“To the world you may be only one person, but to one person you may be the world.”
When I first read this quote it pierced my heart. How often do we feel insignificant, and forget the difference we make in the lives of others? When I became a mother this concept became real to me on a whole new level. Here was this tiny infant who needed help with everything to survive. He had to learn so much! He had to learn to eat, move, and control basic body functions. He had to figure out how to roll over, sit up, talk, and walk. And I got to be there every step of the way. It was a huge and humbling job. I would never trade that experience for the world. I learned so much. The innocence of babies and children is so beautiful.
When I was a child I relied similarly on my parents. They taught me to drive, to balance a check book, and how to be a functional adult. Grocery shopping, cooking, and basic life skills don’t come on a
thumb drive that you can just download into your brain. Although I sure wish they did. And no matter how insignificant you think you are, someone is learning from you right now.
We recently lost our friend Doug who may have seemed to be just one guy. But to his comrades, family, friends, and community he really mattered. You may have heard about it on the news. Doug Barney was a police officer and died in the line of duty, Sunday January 18th 2016. Before it was even public knowledge that Doug had died, our congregation knew about it. And before the day was out his home was decorated in blue ribbons and American flags showing support and sympathy. Everywhere you go in our neighborhood porch lights have been replaced with blue light bulbs, bumper stickers have appeared stating “Blue Lives Matter,” and flags line the roads.
At Doug’s funeral between 8,000 and 10,000 police officers from all over the world were in attendance. A motorcade of police vehicles, miles long, shut down major two highways across much of the state as they drove his casket to his burial place. And the line for his viewing wrapped around the church even before the doors even officially opened. It was moving and sweet, and emotional to witness.
But the support hasn’t stopped there. Doug has three children. And his 13 year old son was scheduled to play in a hockey game before Doug’s funeral. And since Doug couldn’t be there, every police officer and fireman in the city showed up to escort him- with lights and sirens blazing. They cheered him on, and stood by his side at a very hard time. Doug’s family was their family. And they are now our family too. The whole neighborhood has adopted them, and checks on them often. It’s quite clear to me that Doug was important to all of us. To the world he was one man. But to his family, friends, and brothers in blue, he was a significant part of the world.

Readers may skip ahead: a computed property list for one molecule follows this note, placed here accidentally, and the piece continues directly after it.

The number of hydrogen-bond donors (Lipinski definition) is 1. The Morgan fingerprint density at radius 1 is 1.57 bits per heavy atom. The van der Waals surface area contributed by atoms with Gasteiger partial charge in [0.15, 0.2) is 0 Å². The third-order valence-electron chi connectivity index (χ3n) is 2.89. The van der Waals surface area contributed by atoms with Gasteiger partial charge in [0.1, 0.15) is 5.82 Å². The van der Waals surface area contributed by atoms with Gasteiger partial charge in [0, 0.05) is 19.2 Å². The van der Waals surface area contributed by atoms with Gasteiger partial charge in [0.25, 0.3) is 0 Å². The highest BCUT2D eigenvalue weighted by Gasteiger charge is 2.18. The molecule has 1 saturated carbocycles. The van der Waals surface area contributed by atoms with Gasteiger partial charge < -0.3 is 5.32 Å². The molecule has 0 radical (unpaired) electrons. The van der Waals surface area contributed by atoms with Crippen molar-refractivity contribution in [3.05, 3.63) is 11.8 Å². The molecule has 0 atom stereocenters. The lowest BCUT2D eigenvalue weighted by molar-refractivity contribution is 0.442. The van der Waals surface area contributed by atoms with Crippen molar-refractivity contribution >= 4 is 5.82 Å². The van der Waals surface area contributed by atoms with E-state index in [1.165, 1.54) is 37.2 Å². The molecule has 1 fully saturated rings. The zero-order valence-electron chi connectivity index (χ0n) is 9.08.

So take some time to remember that you matter, and that the world needs you. And make sure to let those you love know that they matter to you. It’s a sad truth about this world that none of us get out of it alive. So while we can, we need to make others see their value in our eyes. And we need to be sure that nobody feels forgotten, especially in times of trial or heartache. I have been so blessed to get to have loved many people. But I often was too wrapped up in my own life to see when others needed me. After this week, and the very real reminders about the difference one man can make, I am determined to change that.
About Patty Sampson
Patty thrives on all things creative. You’ll often find her in the garden pretending she is a suburban farmer. She loves meeting new people, and is devoted to her friends and family. In her heart she is a Midwesterner even though life has moved her all over the country. She believes in “blooming where you’re planted” and has found purpose in every place she has been. She has a deep and abiding love for the Savior and the Gospel of Jesus Christ. And she loves editing LDS Blogs because it is a constant spiritual uplift. Not many people can say their job builds their witness of the Savior.